Q: Our small Mississippi town was devastated by Hurricane Katrina. My brother's children are nine, six, and four. Their home was reduced to rubble, as was their school, their church, and both sets of grandparents' homes. My brother and his wife want to know if taking his kids back to the site of their former neighborhood is a good idea. The children have asked to go back, and the oldest has seen pictures of the devastation. Would seeing the real thing be too much for them?
A: Despite a general perception to the contrary, created in large part by a trauma-counseling industry that has arisen over the past twenty years, children generally handle major life disruptions more effectively than do adults. Quite often, in fact, adults who have experienced such disruptions report afterwards that their children were a major source of comfort and stability.
It goes without saying, however, that in situations of this sort children look to adults for affirmation that their lives will eventually return to a state of normalcy. As a rule, the better a parent handles a life-disrupting event, the better a child is going to handle it.
The prerequisite conditions for taking the children back to their old neighborhood are that your brother and his wife have visited their former home site, grieved sufficiently, and moved on with plans for their family's future.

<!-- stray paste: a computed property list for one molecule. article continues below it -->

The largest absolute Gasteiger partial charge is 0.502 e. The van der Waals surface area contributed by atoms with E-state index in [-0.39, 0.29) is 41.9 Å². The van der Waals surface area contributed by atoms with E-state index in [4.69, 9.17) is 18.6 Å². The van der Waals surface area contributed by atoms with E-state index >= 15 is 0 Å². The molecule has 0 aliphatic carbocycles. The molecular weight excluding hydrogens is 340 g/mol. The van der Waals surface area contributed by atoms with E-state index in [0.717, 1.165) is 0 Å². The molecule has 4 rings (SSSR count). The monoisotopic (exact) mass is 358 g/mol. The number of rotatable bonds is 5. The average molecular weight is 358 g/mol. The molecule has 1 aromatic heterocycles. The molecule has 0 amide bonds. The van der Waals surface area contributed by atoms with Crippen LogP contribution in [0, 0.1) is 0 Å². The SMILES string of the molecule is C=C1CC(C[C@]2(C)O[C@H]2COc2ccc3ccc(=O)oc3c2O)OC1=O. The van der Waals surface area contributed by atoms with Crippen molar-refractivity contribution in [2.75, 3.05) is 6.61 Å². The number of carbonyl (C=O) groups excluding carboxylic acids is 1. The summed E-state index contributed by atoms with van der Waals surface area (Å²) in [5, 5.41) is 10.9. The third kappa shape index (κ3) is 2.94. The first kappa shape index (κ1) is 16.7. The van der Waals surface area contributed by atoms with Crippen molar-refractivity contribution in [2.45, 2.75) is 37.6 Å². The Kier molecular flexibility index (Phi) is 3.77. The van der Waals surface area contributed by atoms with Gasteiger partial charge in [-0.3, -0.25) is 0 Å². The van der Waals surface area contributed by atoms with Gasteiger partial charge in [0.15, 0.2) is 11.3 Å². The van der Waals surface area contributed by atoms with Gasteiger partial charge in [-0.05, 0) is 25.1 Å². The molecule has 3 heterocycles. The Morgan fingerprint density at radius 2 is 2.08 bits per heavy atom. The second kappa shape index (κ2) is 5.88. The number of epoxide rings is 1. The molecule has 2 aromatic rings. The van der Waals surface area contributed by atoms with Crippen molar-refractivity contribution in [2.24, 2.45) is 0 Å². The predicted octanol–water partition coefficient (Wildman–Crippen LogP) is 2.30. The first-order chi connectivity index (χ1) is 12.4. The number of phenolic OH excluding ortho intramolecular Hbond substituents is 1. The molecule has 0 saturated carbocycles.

I take it that those things have taken place, in which case it's now time to give the kids opportunity to grieve over their loss. To bring that closure, it will be necessary for the children to see first-hand that their former house is no longer livable and many of their possessions are gone forever or damaged beyond repair. Photos cannot adequately convey what the children need to experience in order to release their attachments to the old and move ahead into the new.
In taking the kids back to their former neighborhood, the parents should give them complete permission to express whatever emotions they need to express, including anger. Your brother and his wife should prepare the children beforehand by showing all three of them the pictures that only the oldest has thus far seen and talking about the fact that their loss was shared by neighbors and friends, some of whom they may never see again.
The parents may feel that one way to help the kids get over their grief is to buy them replacements for things they lost. I would not recommend that for a number of reasons.
First, it might give the children the impression that their needs take priority over everything else. Second, hastily buying new things for the children implies that they are not emotionally sturdy little people. Third, there is value in learning that things "don't grow on trees." Fourth, for the kids to grieve sufficiently, they must do without for a sufficient period of time.
Just as they are capable of dealing with their loss without falling apart, they are capable of understanding that replacing their toys is not high on the list of priorities at the moment. This is an opportunity for your brother and his wife to strengthen their kids. I hope they maximize it.
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